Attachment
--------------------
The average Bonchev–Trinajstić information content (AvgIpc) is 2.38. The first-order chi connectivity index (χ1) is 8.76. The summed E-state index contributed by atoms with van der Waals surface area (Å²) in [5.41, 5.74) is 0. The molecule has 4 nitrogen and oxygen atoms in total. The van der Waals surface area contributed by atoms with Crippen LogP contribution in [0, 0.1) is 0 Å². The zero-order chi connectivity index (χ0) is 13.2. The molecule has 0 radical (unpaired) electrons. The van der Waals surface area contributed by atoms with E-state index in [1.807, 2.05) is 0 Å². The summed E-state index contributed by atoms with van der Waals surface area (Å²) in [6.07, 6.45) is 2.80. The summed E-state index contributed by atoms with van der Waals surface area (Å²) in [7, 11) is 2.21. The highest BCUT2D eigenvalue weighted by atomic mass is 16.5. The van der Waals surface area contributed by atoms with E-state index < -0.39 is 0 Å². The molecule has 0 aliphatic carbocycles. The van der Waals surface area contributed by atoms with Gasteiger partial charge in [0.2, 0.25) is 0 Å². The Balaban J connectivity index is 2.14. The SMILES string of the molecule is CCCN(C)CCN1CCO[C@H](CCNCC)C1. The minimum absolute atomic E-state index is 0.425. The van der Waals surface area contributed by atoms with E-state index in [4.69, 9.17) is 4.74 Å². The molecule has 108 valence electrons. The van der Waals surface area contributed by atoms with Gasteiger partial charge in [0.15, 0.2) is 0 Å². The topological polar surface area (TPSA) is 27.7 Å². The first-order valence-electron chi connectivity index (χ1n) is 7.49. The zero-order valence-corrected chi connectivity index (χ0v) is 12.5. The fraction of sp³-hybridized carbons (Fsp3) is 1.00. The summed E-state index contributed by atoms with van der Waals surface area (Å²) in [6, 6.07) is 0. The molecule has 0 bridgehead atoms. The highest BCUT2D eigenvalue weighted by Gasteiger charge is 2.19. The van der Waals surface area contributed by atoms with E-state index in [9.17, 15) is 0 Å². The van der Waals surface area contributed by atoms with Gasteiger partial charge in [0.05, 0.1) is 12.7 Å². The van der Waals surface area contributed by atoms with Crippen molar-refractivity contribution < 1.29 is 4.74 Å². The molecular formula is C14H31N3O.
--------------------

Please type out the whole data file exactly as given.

The average Bonchev–Trinajstić information content (AvgIpc) is 2.38. The first-order chi connectivity index (χ1) is 8.76. The summed E-state index contributed by atoms with van der Waals surface area (Å²) in [5.41, 5.74) is 0. The molecule has 4 nitrogen and oxygen atoms in total. The van der Waals surface area contributed by atoms with Crippen LogP contribution in [0, 0.1) is 0 Å². The zero-order chi connectivity index (χ0) is 13.2. The molecule has 0 radical (unpaired) electrons. The van der Waals surface area contributed by atoms with E-state index in [1.807, 2.05) is 0 Å². The summed E-state index contributed by atoms with van der Waals surface area (Å²) in [6.07, 6.45) is 2.80. The summed E-state index contributed by atoms with van der Waals surface area (Å²) in [7, 11) is 2.21. The highest BCUT2D eigenvalue weighted by atomic mass is 16.5. The van der Waals surface area contributed by atoms with E-state index < -0.39 is 0 Å². The molecule has 0 aliphatic carbocycles. The van der Waals surface area contributed by atoms with Gasteiger partial charge in [0.2, 0.25) is 0 Å². The Balaban J connectivity index is 2.14. The SMILES string of the molecule is CCCN(C)CCN1CCO[C@H](CCNCC)C1. The minimum absolute atomic E-state index is 0.425. The van der Waals surface area contributed by atoms with E-state index in [4.69, 9.17) is 4.74 Å². The molecule has 108 valence electrons. The van der Waals surface area contributed by atoms with Gasteiger partial charge in [0.15, 0.2) is 0 Å². The topological polar surface area (TPSA) is 27.7 Å². The first-order valence-electron chi connectivity index (χ1n) is 7.49. The zero-order valence-corrected chi connectivity index (χ0v) is 12.5. The fraction of sp³-hybridized carbons (Fsp3) is 1.00. The summed E-state index contributed by atoms with van der Waals surface area (Å²) in [6, 6.07) is 0. The molecule has 0 bridgehead atoms. The highest BCUT2D eigenvalue weighted by Gasteiger charge is 2.19. The van der Waals surface area contributed by atoms with E-state index in [9.17, 15) is 0 Å². The van der Waals surface area contributed by atoms with Gasteiger partial charge in [0.05, 0.1) is 12.7 Å². The van der Waals surface area contributed by atoms with Crippen molar-refractivity contribution < 1.29 is 4.74 Å². The molecular formula is C14H31N3O.